Myth No. 6? -Dicussion about journalism without snark
Is it possible to have an intelligent discussion of journalism these days without a heavy dose of snark?
There are times I wonder. Recent exhibit: Mark Luckie's "5 Myths about digital journalism" and Andy Boyle's response "Somebody on the Internet is wrong."
Taken together, I think they make a valuable package of reading - for current journalists and for journalism students - and an excellent stepping-off place for some serious discussions.
Luckie, as I read him, isn't saying, for instance, that journalists shouldn't be familiar with the ins and outs of social media or that they shouldn't be familiar with databases and what they can do. You can't be an effective journalist without knowing something about these things because you must be able to a) gather the necessary material in a form it can be best used and b) discuss intelligently how to use it with those who actually have the expertise.
Boyle provides a counter dose of reality, explaining, for instance, that in
As I said, all worth intelligent and extensive discussion. But
We’ve all heard it before: Twitter, Facebook, online commenting, mobile check-ins and the like are what’s going to save journalism. The truth is nobody knows what’s going to save journalism. Nobody. Not even the social media gurus.
The basic premise of this is flawed, too. Just repeat after me, everyone: NO SINGLE THING IS GOING TO SAVE JOURNALISM. What are people wanting to go back to? A time when one single thing saved journalism? THAT TIME DIDN’T REALLY EXIST (Okay maybe a monopoly in classifieds). But discussion like this is sort of pointless.
Of course social media isn’t going to be THE answer. It’s just one of those things that you can use to help make more people come to your website, which, of course, helps the bottom line. It can also help you brand your product and thus bring more people to your product, whatever it may be.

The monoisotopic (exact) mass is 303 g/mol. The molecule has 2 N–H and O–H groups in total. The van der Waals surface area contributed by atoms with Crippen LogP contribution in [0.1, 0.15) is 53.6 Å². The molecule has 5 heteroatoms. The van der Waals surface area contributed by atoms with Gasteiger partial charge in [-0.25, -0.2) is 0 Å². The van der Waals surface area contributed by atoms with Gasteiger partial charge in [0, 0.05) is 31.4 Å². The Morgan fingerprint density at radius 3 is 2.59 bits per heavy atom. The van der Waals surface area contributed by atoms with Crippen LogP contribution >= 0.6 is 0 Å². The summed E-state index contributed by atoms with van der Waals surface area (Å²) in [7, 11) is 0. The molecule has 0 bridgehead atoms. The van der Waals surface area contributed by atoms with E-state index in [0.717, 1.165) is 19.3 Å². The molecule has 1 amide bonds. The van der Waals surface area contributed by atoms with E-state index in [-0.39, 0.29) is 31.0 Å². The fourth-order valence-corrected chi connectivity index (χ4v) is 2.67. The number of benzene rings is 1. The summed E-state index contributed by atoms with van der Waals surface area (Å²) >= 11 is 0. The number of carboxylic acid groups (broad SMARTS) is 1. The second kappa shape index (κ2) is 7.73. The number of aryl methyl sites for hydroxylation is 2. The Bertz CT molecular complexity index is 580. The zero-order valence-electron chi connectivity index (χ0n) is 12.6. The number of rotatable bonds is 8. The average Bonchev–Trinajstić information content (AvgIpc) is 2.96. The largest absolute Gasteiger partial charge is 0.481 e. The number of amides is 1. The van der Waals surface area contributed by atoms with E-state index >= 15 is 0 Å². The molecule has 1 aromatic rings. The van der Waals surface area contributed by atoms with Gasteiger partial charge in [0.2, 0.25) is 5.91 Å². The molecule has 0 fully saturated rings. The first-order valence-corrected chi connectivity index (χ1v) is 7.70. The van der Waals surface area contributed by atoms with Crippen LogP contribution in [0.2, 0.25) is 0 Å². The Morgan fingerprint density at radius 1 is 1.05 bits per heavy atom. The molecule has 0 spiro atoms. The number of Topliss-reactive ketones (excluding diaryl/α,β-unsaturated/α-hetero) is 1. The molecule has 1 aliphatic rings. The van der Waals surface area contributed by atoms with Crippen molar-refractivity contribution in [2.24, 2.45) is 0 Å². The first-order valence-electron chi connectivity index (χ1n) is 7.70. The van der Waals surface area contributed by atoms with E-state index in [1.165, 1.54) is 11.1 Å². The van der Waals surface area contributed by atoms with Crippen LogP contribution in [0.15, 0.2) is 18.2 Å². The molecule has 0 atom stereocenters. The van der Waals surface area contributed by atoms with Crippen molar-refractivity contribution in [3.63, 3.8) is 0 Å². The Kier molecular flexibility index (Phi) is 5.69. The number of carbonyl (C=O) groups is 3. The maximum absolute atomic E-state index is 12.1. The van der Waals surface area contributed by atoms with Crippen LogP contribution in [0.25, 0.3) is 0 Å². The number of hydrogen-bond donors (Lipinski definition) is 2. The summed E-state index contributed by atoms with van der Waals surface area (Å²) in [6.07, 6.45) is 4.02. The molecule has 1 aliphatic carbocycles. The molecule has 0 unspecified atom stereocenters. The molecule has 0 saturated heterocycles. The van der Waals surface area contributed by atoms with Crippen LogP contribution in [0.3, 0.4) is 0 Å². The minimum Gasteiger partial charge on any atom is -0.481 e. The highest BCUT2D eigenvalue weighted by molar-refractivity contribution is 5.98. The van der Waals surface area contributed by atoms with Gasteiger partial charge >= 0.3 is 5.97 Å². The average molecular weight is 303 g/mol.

So let’s all just once and for all stop discussing whether or not it’s worth using social media. Because it is.
But Boyle leaves out the second part of Luckie's post, which is critically important to context. My comment on his site:
Taken together, I think yours and Mark's make a valuable complete package. But I also think you shortchange him on No.2. I don't see him arguing against using social media, but to be intelligent about it. You left out the second part of his post:
"What we do know is that social media can help augment and improve the distribution process of news stories. It also makes news audiences more invested in the development and discussion of news, something that wasn’t possible before the rise of social media. Is this the money-maker that’s going to stem the tide of red ink? That remains to be seen."
In fact, through most of his post, I don't see his arguing against any of that stuff. What I read is someone trying to say let's be intelligent about all this, that too many "truisms" have cropped up that may need just a little leavening.
I think your arguments are good, but your snark is misplaced.
These are important issues. I don't think we have to be ponderous, but a little less snark would sometimes help, too.